3. Everyone likes to make lists, I admit to it as well. Top 10 rock songs…top 10 football players…top 10 restaurants…etc. Often times I cannot choose my number one for a lot of lists, it’s just impossible. But without any hesitation Frank Marino is my favorite guitarist ever. I’m not a musician but definitely a good music fan. I champion Frank’s talent by listing him any time I can as my favorite guitarist. Online, in person, anytime any place, it’s all about Frank and that means something special to me. First of all I love his songs as songs. Their structure, the lyrics, not to mention his underrated voice. I love Frank’s voice! It made me so happy when I listened to an in-depth interview with him where he said he loved pop music. It was always about the song. But when he wanted to pepper those songs with some style, flair, and individualism boy he took those songs to higher levels. I’ve seen Frank perform many times in Austin, Texas as early as 1978 and consider myself very fortunate that way. I wish I’d been able to meet him, really meet him and talk to him because I know I would have cherished it eternally. Nonetheless, I am grateful for my ears to have heard a master craftsman who dedicated his life to putting out the best music he could. Music that came from his heart and his mind. I consider Frank Marino a beautiful soul who was and is a gift for all of us on this earth. Love you Frank. All the best.

  4. I pray and send you the loving light vibrations of healing for you and your loved ones. You do not know what your music has meant to me. It has brought so much comfort to me the last 18 months- especially. I fell in love with my Mikey at one of your concerts in late 70’s early 80’s in a little place called Albuquerque, there are no words to describe a Frank Marino and Mahogany Rush Concert. Mikey passed in July of 2020, but weeks before out of the blue he played Strange Universe and it stumped me for a moment, had not heard it for years. I found my second love, your music and it lives in my heart too.

  5. Thank you Jimmy,

    You did a very nice job with the article. Also, you are right; we are going through very difficult times… you and I physically but, more importantly, the whole earth is groaning. We know what these times represent. All we can do is pray and wait for His return, and I feel it will be sooner than most think.

    God Bless,


    1. I was in awe of your talent as both a performer as well as musician. this business know all to well that its very hard to come by both. But you are and always will be what other guitarists aspire to be. I thank you for you immense contributions to the music industry, as well as the time you took to speak with me before and after I ran your light show at Jaxx night club in Springfield VA. Get well , as.we are ALL PRAYING FOR YOU. God bless and , again thank you for being outstanding..

    2. Dear Frank, I don’t know the specifics of your personal manifestation of this condition. From what I’ve read, it’s quite common to recover, with time and medical treatment/ therapy. Please don’t give up! Much love, Sarah

      1. Correct. Any news about Frank’s condition as a celebrity would help raise awareness for Adhesive Capsulitis (Frozen Shoulder/s) because many people come down with it to varying degrees for various reasons and doctors don’t know ‘why’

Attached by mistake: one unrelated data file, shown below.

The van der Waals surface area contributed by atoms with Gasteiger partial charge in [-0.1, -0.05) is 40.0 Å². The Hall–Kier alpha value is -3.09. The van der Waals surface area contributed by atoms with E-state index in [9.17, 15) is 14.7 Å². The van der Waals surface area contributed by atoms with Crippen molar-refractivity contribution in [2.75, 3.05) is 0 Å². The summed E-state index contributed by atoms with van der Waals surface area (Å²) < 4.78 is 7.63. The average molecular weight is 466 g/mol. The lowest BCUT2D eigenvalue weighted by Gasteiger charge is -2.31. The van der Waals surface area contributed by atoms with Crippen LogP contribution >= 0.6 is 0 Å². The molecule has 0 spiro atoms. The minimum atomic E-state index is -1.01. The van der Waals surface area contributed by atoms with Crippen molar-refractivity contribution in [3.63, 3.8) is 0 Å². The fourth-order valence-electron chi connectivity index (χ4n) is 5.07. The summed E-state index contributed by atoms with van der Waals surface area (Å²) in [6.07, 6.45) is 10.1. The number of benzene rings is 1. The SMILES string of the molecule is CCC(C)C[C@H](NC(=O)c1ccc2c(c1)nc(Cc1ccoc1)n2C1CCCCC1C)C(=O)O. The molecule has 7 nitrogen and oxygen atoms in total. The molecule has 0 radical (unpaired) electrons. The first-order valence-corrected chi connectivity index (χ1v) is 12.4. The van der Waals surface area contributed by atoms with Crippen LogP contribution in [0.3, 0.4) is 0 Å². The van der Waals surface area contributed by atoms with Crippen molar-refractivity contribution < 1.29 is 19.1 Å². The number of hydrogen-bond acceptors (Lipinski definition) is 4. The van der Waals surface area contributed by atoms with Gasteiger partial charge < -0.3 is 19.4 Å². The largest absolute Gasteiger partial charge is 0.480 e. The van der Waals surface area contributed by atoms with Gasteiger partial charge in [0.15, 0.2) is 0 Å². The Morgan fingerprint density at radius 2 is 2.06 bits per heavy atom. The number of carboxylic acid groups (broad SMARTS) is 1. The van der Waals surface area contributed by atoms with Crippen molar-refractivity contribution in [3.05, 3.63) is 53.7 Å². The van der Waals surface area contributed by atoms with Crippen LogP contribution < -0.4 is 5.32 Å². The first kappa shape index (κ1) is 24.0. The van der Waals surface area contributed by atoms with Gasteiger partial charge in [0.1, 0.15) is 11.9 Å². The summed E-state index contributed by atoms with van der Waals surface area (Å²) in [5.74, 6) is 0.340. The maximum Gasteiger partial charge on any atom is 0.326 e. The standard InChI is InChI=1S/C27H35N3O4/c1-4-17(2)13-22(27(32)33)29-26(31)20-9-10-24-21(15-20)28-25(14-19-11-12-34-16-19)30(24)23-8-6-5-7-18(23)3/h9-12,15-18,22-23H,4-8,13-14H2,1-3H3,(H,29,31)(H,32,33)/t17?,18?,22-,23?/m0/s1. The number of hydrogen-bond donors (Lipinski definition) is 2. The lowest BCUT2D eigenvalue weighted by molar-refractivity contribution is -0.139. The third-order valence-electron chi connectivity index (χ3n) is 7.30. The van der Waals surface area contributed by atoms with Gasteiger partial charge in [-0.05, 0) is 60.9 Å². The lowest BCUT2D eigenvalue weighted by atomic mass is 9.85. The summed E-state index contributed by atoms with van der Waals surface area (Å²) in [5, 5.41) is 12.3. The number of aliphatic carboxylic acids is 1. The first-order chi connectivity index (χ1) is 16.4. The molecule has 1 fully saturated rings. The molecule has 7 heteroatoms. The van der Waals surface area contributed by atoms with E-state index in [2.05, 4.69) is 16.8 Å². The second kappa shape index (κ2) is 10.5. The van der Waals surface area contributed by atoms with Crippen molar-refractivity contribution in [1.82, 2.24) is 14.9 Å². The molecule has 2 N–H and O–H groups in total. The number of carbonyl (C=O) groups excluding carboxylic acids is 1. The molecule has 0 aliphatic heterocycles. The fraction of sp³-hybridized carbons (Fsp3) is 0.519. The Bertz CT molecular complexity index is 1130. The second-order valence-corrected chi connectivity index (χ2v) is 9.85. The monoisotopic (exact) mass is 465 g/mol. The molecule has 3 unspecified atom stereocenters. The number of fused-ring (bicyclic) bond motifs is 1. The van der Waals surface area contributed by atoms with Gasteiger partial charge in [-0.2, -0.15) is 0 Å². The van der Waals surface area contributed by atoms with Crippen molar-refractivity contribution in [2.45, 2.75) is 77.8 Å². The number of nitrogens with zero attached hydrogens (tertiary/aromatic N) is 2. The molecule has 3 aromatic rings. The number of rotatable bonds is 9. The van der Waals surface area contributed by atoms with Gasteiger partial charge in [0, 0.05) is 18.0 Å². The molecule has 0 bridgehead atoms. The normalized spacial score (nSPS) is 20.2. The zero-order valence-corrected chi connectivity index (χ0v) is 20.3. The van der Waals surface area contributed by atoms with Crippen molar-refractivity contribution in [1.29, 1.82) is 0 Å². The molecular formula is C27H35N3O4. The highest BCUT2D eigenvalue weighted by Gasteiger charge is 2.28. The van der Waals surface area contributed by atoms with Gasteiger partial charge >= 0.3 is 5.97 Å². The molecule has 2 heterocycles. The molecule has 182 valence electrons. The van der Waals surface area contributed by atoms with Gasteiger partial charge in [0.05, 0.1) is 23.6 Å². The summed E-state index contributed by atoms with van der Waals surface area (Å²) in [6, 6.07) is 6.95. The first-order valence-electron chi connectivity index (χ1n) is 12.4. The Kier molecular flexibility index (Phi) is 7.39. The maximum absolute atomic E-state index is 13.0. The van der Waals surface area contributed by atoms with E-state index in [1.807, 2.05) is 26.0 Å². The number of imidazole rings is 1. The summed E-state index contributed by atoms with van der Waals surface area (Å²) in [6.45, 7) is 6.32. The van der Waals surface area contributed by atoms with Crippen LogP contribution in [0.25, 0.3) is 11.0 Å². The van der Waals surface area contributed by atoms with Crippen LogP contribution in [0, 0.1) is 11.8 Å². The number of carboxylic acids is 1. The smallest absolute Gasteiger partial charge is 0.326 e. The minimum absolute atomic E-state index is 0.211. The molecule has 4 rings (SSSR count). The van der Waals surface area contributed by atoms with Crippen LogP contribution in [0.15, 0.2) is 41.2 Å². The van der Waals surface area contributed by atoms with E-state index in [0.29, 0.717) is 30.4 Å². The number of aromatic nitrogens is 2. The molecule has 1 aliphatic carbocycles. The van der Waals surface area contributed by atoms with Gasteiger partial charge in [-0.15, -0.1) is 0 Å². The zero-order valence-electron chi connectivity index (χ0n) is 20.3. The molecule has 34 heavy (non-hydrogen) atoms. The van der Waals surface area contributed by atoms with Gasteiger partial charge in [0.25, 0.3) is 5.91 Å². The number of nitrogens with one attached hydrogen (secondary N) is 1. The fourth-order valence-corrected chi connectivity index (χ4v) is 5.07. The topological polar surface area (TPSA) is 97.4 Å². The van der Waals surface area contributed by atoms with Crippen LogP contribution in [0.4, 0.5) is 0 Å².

or how to fix it, even though in many cases it is ‘self limiting’ and will run its course to varying degrees ‘like a virus’

        It used to be known in Japan as ‘Old Lady Shoulders’ …and some of the current ideas that pass for therapy are worse than the condition (cortisone shots, manual manipulation under anesthesia, surgery, light therapy, physical therapy, TENs therapy…all of which often either don’t really do much or make it worse)

        I had an excruciating double dose of it in both shoulders at the same time 2016 after a maritime accident, and it ran its course in a year by itself…

        But I was lucky enough that I wasn’t working that year and had family to help me during my extended temporary disability.

        Most people don’t have that luxury.

        Not many western doctors knew of it or were interested and didn’t have much useful therapy available…and some couldn’t even diagnose it properly as it’s not on their radar much

        So I just handled it myself and it took a year to run its course with no meds or official therapy…

        I was simply immobilized for 4 months during the excruciating part…then did limited progressive stretching for 8 months during the aching and loosening part, until I was back to 99%

        But I know of at least one surfer who couldn’t handle the mental/ emotional strain, reclusiveness, limited mobility, resultant weight gain from immobility and depression eating and drinking and ‘ended it’

        So, it would be helpful if non profits were created to offer care giver/personal assistant help to people experiencing this condition because the western medical industry is currently severely lacking in its ability to handle the situation in a cost effective quality of life enhancing manner, and people sometimes lose ability to work or manage their life while experiencing it.

    3. Frank, your melodic phrasing through the chord changes and great stage presence really inspired my young playing when I first saw you on tv in the mid seventies. I hope you heal, you’re still a relatively young man.

  6. Truly sad to learn of the immediate retirement of one of the all-time great rock guitar icons. He and his band have brought us hours of fantastic music spanning several genres and all of which blended perfectly.
    A sad sad loss to our beloved music. I would aspire to have a tenth of his playing talent 🙏🎸🔥🎸🔥

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Jimmy Flemming

Jimmy Flemming

Guitarist, songwriter and former author of articles on guitardoor check out my music on my website.